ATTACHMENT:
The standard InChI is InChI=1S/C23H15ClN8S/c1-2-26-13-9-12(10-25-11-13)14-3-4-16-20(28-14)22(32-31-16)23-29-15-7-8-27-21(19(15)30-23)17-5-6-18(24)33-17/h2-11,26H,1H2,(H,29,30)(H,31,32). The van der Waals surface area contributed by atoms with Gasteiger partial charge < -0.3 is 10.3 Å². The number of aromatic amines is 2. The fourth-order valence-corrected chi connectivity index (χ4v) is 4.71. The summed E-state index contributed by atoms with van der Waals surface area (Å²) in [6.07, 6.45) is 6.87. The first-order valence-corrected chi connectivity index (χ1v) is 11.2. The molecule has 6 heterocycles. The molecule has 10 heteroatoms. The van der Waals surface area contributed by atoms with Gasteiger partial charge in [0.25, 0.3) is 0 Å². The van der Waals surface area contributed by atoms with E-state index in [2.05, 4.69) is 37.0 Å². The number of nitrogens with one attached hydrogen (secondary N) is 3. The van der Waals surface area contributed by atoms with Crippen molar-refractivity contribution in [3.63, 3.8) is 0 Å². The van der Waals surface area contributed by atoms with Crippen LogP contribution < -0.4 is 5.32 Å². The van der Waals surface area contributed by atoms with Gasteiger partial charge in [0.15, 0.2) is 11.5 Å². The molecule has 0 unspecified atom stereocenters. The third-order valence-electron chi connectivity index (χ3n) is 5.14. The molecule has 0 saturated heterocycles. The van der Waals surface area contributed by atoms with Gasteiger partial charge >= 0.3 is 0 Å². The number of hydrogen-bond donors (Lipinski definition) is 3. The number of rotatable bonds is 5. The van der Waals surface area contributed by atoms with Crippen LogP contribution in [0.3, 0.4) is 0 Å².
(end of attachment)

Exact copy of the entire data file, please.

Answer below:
The standard InChI is InChI=1S/C23H15ClN8S/c1-2-26-13-9-12(10-25-11-13)14-3-4-16-20(28-14)22(32-31-16)23-29-15-7-8-27-21(19(15)30-23)17-5-6-18(24)33-17/h2-11,26H,1H2,(H,29,30)(H,31,32). The van der Waals surface area contributed by atoms with Gasteiger partial charge < -0.3 is 10.3 Å². The number of aromatic amines is 2. The fourth-order valence-corrected chi connectivity index (χ4v) is 4.71. The summed E-state index contributed by atoms with van der Waals surface area (Å²) in [6.07, 6.45) is 6.87. The first-order valence-corrected chi connectivity index (χ1v) is 11.2. The molecule has 6 heterocycles. The molecule has 10 heteroatoms. The van der Waals surface area contributed by atoms with Gasteiger partial charge in [0.25, 0.3) is 0 Å². The van der Waals surface area contributed by atoms with E-state index in [2.05, 4.69) is 37.0 Å². The number of nitrogens with one attached hydrogen (secondary N) is 3. The van der Waals surface area contributed by atoms with Crippen molar-refractivity contribution in [3.63, 3.8) is 0 Å². The van der Waals surface area contributed by atoms with Crippen LogP contribution < -0.4 is 5.32 Å². The van der Waals surface area contributed by atoms with Gasteiger partial charge in [0.15, 0.2) is 11.5 Å². The molecule has 0 unspecified atom stereocenters. The third-order valence-electron chi connectivity index (χ3n) is 5.14. The molecule has 0 saturated heterocycles. The van der Waals surface area contributed by atoms with Gasteiger partial charge >= 0.3 is 0 Å². The number of hydrogen-bond donors (Lipinski definition) is 3. The number of rotatable bonds is 5. The van der Waals surface area contributed by atoms with Crippen LogP contribution in [0.3, 0.4) is 0 Å².